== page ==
The Great Depression: How the Black and Brown People Endured it All

Jashonai Payne, Fifth Grade, Clear Creek Elementary School

Final Unit (PDF)     Implementing Common Core Standards (PDF)

200 Word Synopsis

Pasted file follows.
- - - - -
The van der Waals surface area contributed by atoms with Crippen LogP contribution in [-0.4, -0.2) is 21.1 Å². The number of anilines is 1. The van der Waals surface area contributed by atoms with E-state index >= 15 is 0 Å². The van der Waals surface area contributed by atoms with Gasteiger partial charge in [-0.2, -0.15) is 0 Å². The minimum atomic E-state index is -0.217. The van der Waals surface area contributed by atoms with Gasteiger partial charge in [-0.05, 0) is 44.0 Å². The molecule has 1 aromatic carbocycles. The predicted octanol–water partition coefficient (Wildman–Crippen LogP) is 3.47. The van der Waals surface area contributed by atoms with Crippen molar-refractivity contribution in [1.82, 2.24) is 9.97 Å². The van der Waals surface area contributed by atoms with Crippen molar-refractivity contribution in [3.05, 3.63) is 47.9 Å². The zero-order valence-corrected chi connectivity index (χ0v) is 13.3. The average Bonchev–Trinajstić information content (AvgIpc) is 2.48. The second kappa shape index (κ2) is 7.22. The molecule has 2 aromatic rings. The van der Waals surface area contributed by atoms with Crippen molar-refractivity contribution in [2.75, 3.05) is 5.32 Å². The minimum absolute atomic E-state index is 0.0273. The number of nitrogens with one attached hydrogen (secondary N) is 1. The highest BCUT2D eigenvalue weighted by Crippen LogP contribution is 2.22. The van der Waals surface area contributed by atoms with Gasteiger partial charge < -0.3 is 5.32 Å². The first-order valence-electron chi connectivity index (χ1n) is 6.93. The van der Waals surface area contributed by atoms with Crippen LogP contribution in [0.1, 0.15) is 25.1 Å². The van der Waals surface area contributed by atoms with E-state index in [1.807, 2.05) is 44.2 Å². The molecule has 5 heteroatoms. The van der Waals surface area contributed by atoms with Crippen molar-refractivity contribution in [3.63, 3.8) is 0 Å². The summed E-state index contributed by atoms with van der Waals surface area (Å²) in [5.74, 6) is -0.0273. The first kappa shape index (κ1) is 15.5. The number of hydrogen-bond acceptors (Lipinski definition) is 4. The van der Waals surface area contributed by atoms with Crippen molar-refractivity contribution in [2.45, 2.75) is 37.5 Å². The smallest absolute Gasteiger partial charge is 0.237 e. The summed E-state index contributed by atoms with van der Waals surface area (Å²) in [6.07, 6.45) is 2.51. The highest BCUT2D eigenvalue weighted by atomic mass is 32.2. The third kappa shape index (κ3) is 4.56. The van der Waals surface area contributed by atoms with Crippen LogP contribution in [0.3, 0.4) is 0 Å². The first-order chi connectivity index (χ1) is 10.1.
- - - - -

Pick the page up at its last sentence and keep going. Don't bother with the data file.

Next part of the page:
When studying the Great Depression, there are many images and stories of poor suffering white Americans that can be found in books and on the internet. However, there is a dearth of literature, images, and information about the plight of African Americans and Latino/Hispanic Americans during the same time period. As a result, my unit highlights the children’s literature novels entitled Esperanza Rising by Pam Munoz Ryan and The Mighty Miss Malone by Christopher Paul Curtis. In these novels, the stories of a Mexican family and an African American family and their experiences during the Great Depression are weaved through these heartfelt books for children. We will compare their characters, settings, and events in order to find the similarities and differences of Esperanza’s story set in rural California as migrant farm workers and Deza’s story which takes place in urban landscapes such as Gary, Indiana and Flint, Michigan, as they both struggle to keep their families together. In the second part of my unit, my students will research famous African Americans and Latino/Hispanic Americans that are not well known, but are equally important. They will complete biography reports and make bio-poems which they will share in a class poetry jam. With these activities, I hope to increase the awareness of the crucial contributions these cultural groups bring to our American society. In this way, the stories of the Brown and Black people of the United States will be given a greater voice in the lives of my students.